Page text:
7. Anon says:

    I am surprised at the assumptions that early farmers only ate their harvests. In Europe you’d have wild berries, nuts, mushrooms, fishing, and occasional hunting all supplementing the diet. As such, assuming that their diets were nutritionally deficient is questionable.

    • melendwyr says:

      Our knowledge of early agricultural civilizations indicates that would usually be the case. There wasn’t a whole lot to eat in Ancient Egypt other than harvested goods – if you were poor, which almost everyone was.
      Other ancient societies had such rapid population growth that they eventually had to turn over every bit of ground to production, so again there would have been nothing to eat except the products of agriculture. Consider especially the Maya.
      Societies that didn’t fall into this Malthusian trap had some other means of keeping their populations down.

      • bruce says:

        What about all the wussy hunter-gatherers? The pencil-necks who’d normally be dedcapitated by proto-Conan as he heads off to strangle Cthulhu? Agriculture gave us a shot at survival. Sure, we die of pellagra after having kids. Beats getting squished in passing by Miocene proto-mammoths before we get jiggy with hominim beta chicks.

  8. Steve Sailer says:

    The Dutch height spurt of the later 20th Century might have something to do with changing diets.

    • dearieme says:

      In what way? I have the impression that the whole thing is a mystery; I would be inclined to attribute it to having a breakfast of bread, butter, cheese, ham, and chocolate sprinkles, but perhaps the Dutch have eaten breakfasts like that for a century or three.

  9. tommy says:

    In addition to deficiencies, what about protein allergies? Celiac disease is a well known example involving wheat and other gluten-containing Old World grasses. Is there any analogous condition involving the proteins in maize?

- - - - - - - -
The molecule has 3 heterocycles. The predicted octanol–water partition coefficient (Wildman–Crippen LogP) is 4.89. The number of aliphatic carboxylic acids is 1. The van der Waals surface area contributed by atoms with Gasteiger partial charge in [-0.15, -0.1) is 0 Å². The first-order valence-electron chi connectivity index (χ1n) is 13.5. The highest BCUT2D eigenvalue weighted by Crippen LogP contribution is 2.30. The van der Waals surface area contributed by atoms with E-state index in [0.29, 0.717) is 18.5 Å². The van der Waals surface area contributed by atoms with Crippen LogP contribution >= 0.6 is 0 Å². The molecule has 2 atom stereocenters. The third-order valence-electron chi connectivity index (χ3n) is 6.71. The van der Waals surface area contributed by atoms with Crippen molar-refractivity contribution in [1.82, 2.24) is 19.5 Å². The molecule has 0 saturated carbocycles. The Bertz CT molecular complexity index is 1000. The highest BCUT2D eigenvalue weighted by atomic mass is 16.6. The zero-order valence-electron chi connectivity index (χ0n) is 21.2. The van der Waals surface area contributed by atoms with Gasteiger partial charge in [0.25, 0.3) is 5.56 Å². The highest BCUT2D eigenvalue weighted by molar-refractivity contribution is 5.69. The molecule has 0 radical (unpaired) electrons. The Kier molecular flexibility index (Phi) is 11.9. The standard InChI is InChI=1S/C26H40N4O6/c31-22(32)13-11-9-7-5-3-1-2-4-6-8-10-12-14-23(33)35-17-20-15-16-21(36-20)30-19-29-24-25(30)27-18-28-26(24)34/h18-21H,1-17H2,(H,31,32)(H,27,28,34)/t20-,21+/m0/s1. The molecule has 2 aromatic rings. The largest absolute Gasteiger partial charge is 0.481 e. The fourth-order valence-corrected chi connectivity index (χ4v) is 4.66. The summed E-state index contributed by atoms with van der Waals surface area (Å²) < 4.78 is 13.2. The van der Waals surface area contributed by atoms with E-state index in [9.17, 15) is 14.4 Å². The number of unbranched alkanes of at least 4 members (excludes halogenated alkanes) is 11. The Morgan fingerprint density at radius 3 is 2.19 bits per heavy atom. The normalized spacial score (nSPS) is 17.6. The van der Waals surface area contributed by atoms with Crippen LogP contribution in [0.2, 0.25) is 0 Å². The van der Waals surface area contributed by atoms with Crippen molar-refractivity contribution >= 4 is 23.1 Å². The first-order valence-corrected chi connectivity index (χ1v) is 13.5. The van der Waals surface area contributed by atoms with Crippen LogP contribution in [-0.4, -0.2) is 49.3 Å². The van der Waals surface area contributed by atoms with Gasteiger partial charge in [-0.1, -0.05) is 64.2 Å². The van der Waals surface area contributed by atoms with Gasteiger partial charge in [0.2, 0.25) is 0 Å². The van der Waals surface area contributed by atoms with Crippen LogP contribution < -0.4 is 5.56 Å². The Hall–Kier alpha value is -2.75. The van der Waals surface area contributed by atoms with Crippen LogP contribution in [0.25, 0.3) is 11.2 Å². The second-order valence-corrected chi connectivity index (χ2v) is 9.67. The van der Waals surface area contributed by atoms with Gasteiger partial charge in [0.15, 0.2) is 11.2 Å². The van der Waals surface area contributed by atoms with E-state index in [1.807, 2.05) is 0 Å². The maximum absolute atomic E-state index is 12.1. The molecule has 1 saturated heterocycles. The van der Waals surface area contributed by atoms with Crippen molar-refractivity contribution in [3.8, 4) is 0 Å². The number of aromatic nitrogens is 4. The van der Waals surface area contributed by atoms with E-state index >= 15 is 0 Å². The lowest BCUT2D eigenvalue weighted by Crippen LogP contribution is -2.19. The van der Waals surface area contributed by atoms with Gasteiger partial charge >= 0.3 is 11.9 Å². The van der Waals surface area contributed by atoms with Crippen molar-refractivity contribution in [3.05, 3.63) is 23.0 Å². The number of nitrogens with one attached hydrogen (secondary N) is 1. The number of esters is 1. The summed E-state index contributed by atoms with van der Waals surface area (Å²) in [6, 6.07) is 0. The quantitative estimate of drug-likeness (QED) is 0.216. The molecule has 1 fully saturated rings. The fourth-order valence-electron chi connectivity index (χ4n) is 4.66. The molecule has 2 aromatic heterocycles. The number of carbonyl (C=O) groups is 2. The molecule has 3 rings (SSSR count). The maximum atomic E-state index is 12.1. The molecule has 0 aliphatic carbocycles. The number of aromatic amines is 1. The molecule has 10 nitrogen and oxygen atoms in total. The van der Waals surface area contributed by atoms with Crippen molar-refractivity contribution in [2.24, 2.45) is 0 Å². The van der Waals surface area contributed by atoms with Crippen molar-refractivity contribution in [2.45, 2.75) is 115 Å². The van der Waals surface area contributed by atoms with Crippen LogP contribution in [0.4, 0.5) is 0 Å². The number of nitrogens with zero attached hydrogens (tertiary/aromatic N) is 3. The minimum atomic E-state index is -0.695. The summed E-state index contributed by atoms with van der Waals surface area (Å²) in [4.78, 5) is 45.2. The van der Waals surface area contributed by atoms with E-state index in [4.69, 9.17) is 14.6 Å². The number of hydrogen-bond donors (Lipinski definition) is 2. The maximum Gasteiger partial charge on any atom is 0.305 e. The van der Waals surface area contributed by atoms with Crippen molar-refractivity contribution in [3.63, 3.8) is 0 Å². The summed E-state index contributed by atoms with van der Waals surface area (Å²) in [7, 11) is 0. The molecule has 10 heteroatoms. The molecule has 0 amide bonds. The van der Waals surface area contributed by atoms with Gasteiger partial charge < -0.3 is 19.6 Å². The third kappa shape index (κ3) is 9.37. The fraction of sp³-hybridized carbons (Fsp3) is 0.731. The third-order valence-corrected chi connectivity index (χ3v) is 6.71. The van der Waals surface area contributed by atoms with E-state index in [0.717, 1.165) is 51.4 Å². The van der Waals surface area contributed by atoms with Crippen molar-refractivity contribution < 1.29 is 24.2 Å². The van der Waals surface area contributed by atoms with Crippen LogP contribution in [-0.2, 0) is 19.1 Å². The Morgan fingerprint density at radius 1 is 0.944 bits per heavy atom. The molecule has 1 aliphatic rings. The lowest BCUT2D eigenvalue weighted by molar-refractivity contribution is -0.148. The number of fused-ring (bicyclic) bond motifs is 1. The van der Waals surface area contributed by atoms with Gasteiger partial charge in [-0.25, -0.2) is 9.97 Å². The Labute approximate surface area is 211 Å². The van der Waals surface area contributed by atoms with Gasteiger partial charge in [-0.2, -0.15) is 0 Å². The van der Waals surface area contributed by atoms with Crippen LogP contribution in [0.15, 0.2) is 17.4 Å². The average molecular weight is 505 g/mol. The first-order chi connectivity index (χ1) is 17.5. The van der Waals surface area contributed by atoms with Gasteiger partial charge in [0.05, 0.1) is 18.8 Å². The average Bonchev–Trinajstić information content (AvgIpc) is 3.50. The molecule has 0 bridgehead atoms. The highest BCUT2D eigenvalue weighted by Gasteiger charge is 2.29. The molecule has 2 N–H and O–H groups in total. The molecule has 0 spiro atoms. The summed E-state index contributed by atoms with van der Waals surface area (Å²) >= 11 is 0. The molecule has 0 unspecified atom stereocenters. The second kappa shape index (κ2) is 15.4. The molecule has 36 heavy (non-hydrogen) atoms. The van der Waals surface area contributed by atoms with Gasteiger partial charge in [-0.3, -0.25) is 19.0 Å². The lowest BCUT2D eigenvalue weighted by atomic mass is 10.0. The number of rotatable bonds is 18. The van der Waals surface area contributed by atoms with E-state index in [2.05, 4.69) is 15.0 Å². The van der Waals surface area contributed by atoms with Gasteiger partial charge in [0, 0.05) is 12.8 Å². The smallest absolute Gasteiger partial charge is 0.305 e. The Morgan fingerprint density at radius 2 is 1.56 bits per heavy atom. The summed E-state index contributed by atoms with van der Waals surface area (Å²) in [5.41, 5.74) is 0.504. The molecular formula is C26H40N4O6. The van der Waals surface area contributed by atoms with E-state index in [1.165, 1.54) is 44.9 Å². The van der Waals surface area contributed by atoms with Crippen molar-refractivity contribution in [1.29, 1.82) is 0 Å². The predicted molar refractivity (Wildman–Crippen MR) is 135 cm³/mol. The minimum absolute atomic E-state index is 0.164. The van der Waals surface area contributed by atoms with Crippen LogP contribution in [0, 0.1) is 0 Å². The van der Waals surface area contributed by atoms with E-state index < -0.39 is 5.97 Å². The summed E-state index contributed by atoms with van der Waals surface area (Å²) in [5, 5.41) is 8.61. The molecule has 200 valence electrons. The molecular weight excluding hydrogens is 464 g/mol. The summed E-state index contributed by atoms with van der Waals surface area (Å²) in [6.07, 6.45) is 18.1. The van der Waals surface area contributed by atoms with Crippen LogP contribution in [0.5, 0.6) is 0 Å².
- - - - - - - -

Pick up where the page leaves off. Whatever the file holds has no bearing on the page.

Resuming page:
10. WatchinIt says:

    The origin of agriculture has bothered me for years – what was the benefit of the early stages of farming given obvious physical hits that early farmers sustained compared to neighboring hunter-gatherers (Mississippian culture, Anasazis, Catalhoyukians, etc.). There must have been a huge benefit for so many in so many different places and times and crops to invent agriculture despite the impact on their stature, lifespan, functionality, etc. This is not like ants growing fungus in their nests where the benefit is clear and the costs are not. Perhaps higher density living permitted by agriculture gave more protection but it seems that the negatives of richer targets for raiders and the special diseases of higher density living outweigh these benefits. Perhaps it was driven by culture – people’s groups got bigger and they wanted to live together in one place – how else can you do that except via agriculture? Apparently the earliest residents of Catalhoyuk were hunter-gatherers who settled near natural rich grain fields. They figured out planting and tending later. Currently, I think of early agriculture like the evolution of the ear – beneficial in the end state, but I’m not so sure about the early phases (unlike the eye, which is beneficial in it’s simplest form). BWDIK – I’m sure this crowd will instruct me.